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Nana Otuo Siriboe II (left), Juabenhene, handing over some of the returned items to Otumfuo Osei Tutu II, the Asantehene, at the durbar
Nana Otuo Siriboe II (left), Juabenhene, handing over some of the returned items to Otumfuo Osei Tutu II, the Asantehene, at the durbar

Durbar at Manyhia to mark 150th anniversary of Sagrenti War

Asanteman yesterday converged on the Manhyia Palace in Kumasi for a grand durbar of chiefs to welcome back home some of the Asante artefacts that were looted 150 years ago.

After 150 years, 39 of the Asante royal regalia and objects looted by British troops during the third Anglo-Asante war of 1874, popularly known as Sagrenti War, are returning to the Asantehene in Kumasi.

The first batch of seven treasures from the Fowler Museum of the University of California in Los Angeles was handed over to Asanteman at the grand durbar of chiefs at the Manhyia Palace.

The durbar, also known as the Kuntunkuni durbar, held yesterday, was addressed by the Asantehene, Otumfuo Osei Tutu II, who called on all Ghanaians to live in peace with one another.

Event

The solemn event, characterised by the rich display of Ashanti culture, attracted people from all walks of life, including politicians and religious leaders.

To signify the solemn nature of the event, the Asantehene and his retinue of chiefs were clad in the traditional mourning cloth, Kuntunkuni, while all other guests also wore black.

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Among the guests were the Vice-President, Dr Mahamudu Bawumia, and his wife Samira; the Speaker of Parliament, Alban Kingsford Sumana Bagbin; former Presidents, John Agyekum Kufuor and John Dramani Mahama; the Independent presidential candidate for the Movement of Change, Alan K. Kyerematen, the Chief of Staff at the Presidency, Akosua Frema Osei Opare; the the Ashanti Regional Minister, Simon Osei-Mensah as well as some Ministers of State.

Also present at the durbar was the British High Commissioner, Harriet Thompson.


Spirit of Asantes

The Asantehene, Otumfuo Osei Tutu II, in his address asked those trying to undermine the Asantes to desist from it as no hatred formed against them would stand.

He said Asantes constituted an integral part of the country and “Asantes cannot be taken out of the history of Ghana.”

Nana Otuo Siriboe II, Juabenhene, receiving an ornamental chair which is one of the items that have been returned from the Fowler Museum in USA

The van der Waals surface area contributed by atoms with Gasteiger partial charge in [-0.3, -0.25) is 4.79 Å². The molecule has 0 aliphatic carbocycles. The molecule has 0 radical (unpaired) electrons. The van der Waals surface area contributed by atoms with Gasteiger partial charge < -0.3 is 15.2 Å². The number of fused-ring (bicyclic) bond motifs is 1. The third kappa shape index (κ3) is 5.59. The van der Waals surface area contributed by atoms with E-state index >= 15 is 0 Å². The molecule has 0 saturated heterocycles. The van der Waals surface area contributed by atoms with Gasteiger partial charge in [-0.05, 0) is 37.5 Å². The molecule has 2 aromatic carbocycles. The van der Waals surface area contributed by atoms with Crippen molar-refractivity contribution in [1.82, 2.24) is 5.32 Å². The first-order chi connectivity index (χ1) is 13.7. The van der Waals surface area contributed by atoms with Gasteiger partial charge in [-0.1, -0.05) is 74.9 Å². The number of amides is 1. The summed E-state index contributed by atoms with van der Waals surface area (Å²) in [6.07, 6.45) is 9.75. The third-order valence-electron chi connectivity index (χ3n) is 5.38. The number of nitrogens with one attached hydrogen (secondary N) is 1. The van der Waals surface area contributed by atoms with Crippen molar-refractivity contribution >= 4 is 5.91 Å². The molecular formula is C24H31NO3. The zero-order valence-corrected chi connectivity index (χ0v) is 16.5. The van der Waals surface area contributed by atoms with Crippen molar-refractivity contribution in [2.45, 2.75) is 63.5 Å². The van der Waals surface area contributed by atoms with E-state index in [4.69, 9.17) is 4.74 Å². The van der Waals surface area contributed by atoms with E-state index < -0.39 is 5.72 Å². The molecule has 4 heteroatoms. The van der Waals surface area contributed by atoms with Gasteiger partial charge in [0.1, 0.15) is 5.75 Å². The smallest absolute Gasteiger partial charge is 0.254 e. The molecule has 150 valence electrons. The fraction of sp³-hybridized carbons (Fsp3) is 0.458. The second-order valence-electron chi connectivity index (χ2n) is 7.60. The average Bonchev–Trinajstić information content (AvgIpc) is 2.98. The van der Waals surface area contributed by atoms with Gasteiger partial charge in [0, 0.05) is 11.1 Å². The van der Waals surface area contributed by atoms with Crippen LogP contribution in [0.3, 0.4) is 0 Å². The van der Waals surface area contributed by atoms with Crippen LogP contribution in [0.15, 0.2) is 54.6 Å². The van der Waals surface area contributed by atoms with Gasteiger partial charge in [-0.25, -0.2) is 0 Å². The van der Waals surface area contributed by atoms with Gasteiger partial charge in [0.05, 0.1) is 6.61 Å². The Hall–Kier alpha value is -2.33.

Nana Otuo Siriboe II, Juabenhene, receiving an ornamental chair which is one of the items that have been returned from the Fowler Museum in USA

He said while Asantes had over the years tried to live in peace and harmony with other tribes, they had been rewarded with nothing but hatred.

Otumfuo Osei Tutu II observed that even though the durbar was a sad remembrance of what happened one and half centuries ago, it was also a demonstration of the united spirit of the Asantes.

Recalling the events that led to the unfortunate war that saw the total annihilation and looting of the Royal Palace of the Asantes, he said the golden stool, which represented the soul of Asanteman, was never taken.

He called on the youth, particularly Asantes to rededicate themselves to the cause of Asanteman and defend the golden stool as their forefathers did.

Commenting on the return of the regalia from the Fowler Museum of the University of California, Los Angeles, Otumfuo said that had been the desire of past Asantehenes to see the return of the royal artefacts that were taken away from the palace during the war.

He said while the items were taken through war, through dialogue and diplomacy, the Americans agreed to return seven of the items in their museum, while the British agreed to ‘loan’ the items to Manhyia Palace for a duration of six years after which they would be returned to the United Kingdom.

He said per the discussions held with the Buckingham Palace, the laws of the UK would not allow the complete return of the items.

The British have 32 of the items in their museums.

Otumfuo said while he would have loved the permanent return of the items, he was glad that the British had agreed to loan them the items.

“At least my people would see that truly these items were looted from here and get to see them even if it is for a while”, he said.

Veep

Speaking on behalf of Dr Bawumia, the Ashanti Regional Minister, Mr Osei-Mensah, said great lessons could be learnt from the Sagrenti War which depicted the resilient spirit of the Asantes.

He said the war was supposed to disintegrate the Asante Kingdom, but it had rather strengthened the people and brought them together.

He said the gods had also shown their powers by ensuring that the items stolen from the palace were returned to their rightful place.

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